Midwest argues that this clause does not require it to indemnify Pirelli for any of the workers' compensation benefits paid to Avitt and his beneficiaries because it does not mention indemnity for losses that were caused by Pirelli's own causal negligence. This argument relies on cases such as Evans v. Howard R. Green Co., 231 N.W.2d 907, 916 (Iowa 1975), for the proposition that a contract for indemnity will not include losses caused by the indemnitee's own negligence unless that circumstance is expressly identified in the contract as a loss for which indemnity is provided.

Pirelli contends that the rule of strict interpretation applied in the Evans case has been modified by this court's decision in Herter v. Ringland-Johnson-Crowley Co., 492 N.W.2d 672 (Iowa 1992), which approved a clause triggering indemnity on "an injury connected with the execution of the contract." Id. at 674.

We need not decide whether Pirelli's interpretation of the Herter case is correct or, if it is not, how the Evans rule is affected by a determination that negligence of both *649 the indemnitor and the indemnitee under the agreement contributed to the loss. Irrespective of how those issues might be decided, we find that, as Midwest suggests, Pirelli forfeited any right to seek indemnity under the contract by relinquishing its indemnification and lien rights under the workers' compensation laws.

The statutory scheme under which Pirelli paid workers' compensation benefits to Avitt and his beneficiaries has its own protection for an employer who has incurred workers' compensation liability as a result of a third-party's fault. See Iowa Code § 85.22(1) (1993). Some courts have found that the employer's statutory subrogation is its exclusive remedy as against third parties. Liberty Mut. Ins. Co. v. United States, 290 F.2d 257 (2d Cir.1961) (arising under the Longshoremen's Act); United States Casualty Co. v. F.A. Johnson, Inc., 117 So. 2d 438 (Fla.App.1960); United States Casualty Co. v. Hercules Powder Co., 4 N.J. 157, 72 A.2d 190 (1950). See generally 2B Arthur Larson, Larson's Workmen's Compensation Law § 77.12, at XX-XXX-XX-XXX (1995) (discussing cases that hold subrogation remedy is exclusive). We do not go that far. Subject to the parties' dispute over the application of the Evans rule, contractual indemnity is not disfavored and ordinarily an agreement will be enforced between the parties according to its terms. We do not believe, however, that a purported indemnitor who has paid the injured worker a full tort satisfaction may also be forced to pay a workers' compensation satisfaction, in whole or in part, where the tort satisfaction exceeds the workers' compensation liability. Pirelli's position, if adopted, would lead to two unwarranted consequences; first, the Avitts would receive a double recovery for some of their damages, second, Midwest would be forced to pay twice for the same loss. All of this could have been avoided if Pirelli had simply continued in force its lien and indemnity rights under the act. It would have been made whole by that course of action, and the liabilities of the parties would have been distributed where they properly belong according to law.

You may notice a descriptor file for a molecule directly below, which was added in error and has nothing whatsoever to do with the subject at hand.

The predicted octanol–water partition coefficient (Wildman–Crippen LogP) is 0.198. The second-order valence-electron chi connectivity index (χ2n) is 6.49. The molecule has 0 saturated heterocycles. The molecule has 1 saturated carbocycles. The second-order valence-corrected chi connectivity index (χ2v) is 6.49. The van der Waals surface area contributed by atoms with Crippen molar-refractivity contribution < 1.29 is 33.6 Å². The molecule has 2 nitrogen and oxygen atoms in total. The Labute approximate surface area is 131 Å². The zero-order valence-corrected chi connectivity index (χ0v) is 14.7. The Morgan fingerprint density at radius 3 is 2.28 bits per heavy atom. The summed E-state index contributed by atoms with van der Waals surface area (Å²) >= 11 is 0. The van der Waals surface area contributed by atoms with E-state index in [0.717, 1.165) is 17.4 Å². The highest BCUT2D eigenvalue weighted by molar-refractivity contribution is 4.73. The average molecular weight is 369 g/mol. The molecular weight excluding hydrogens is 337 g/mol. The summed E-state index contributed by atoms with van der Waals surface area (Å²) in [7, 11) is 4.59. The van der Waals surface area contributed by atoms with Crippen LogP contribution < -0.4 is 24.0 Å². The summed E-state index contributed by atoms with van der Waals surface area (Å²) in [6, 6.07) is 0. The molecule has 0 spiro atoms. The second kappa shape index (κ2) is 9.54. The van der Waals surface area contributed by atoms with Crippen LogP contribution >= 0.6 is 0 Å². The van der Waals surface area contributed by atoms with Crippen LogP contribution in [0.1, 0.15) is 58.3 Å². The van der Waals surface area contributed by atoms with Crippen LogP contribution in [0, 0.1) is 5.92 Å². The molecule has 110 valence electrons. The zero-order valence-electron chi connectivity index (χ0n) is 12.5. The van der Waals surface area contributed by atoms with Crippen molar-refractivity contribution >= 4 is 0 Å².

There are several legal rationales, which support the decision we reach. These include the propositions that: (1) a party secondarily liable who pays an obligation is subrogated to the rights of the party who is primarily liable, see Ohio Casualty Ins. Co. v. Galvin, 222 Iowa 670, 672, 269 N.W. 254, 256 (1936); American Surety Co. v. State Trust & Sav. Bank, 218 Iowa 1, 4, 254 N.W. 338, 340 (1934). In the present case, Pirelli has released any subrogation rights that Midwest might have had against the Avitts; (2) if a party whose obligation is guaranteed by another releases security for that obligation, the guarantor is discharged, see Federal Land Bank v. Christiansen, 230 Iowa 537, 542, 298 N.W. 641, 644 (1941); Bankers' Surety Co. v. Linder, 156 Iowa 486, 496, 137 N.W. 496, 499 (1912); and (3) a party to a contract must act to mitigate damages. The third doctrine applies to all types of contracts. The first and second doctrines, although developed in the law of suretyship, also apply to indemnity situations. See 41 Am.Jur.2d Indemnity § 37, at 727 (1968). Either separately, or in combination, these doctrines support the conclusion that Pirelli is not entitled to any indemnity in the present action.

The judgment of the district court is reversed on Midwest's appeal. Because our decision renders the issues in Pirelli's appeal moot, it is dismissed.

REVERSED ON APPEAL; CROSS-APPEAL DISMISSED AS MOOT.

NOTES

[1] This apportionment of causal fault was established by jury verdict. Pirelli's fault was attributable to violation of OSHA standards governing its own responsibility in re-energizing an electric motor.